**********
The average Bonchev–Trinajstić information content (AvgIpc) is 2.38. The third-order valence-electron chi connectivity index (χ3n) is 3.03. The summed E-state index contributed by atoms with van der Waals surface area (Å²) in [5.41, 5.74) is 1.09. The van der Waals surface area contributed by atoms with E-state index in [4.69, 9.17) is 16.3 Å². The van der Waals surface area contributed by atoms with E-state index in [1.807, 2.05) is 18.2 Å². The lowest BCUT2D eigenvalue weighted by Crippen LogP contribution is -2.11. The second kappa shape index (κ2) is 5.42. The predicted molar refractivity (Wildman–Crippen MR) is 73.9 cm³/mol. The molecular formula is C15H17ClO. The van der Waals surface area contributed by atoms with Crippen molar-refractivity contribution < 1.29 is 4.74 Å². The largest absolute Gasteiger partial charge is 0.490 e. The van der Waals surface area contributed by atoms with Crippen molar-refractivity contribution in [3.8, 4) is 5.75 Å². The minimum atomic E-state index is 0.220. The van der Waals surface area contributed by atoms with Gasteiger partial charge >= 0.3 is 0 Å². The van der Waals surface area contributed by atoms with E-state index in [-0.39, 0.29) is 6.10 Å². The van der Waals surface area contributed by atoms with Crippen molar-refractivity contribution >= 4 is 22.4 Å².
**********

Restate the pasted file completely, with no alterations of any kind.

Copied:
The average Bonchev–Trinajstić information content (AvgIpc) is 2.38. The third-order valence-electron chi connectivity index (χ3n) is 3.03. The summed E-state index contributed by atoms with van der Waals surface area (Å²) in [5.41, 5.74) is 1.09. The van der Waals surface area contributed by atoms with E-state index in [4.69, 9.17) is 16.3 Å². The van der Waals surface area contributed by atoms with E-state index in [1.807, 2.05) is 18.2 Å². The lowest BCUT2D eigenvalue weighted by Crippen LogP contribution is -2.11. The second kappa shape index (κ2) is 5.42. The predicted molar refractivity (Wildman–Crippen MR) is 73.9 cm³/mol. The molecular formula is C15H17ClO. The van der Waals surface area contributed by atoms with Crippen molar-refractivity contribution < 1.29 is 4.74 Å². The largest absolute Gasteiger partial charge is 0.490 e. The van der Waals surface area contributed by atoms with Crippen molar-refractivity contribution in [3.8, 4) is 5.75 Å². The minimum atomic E-state index is 0.220. The van der Waals surface area contributed by atoms with Gasteiger partial charge >= 0.3 is 0 Å². The van der Waals surface area contributed by atoms with E-state index in [-0.39, 0.29) is 6.10 Å². The van der Waals surface area contributed by atoms with Crippen molar-refractivity contribution >= 4 is 22.4 Å².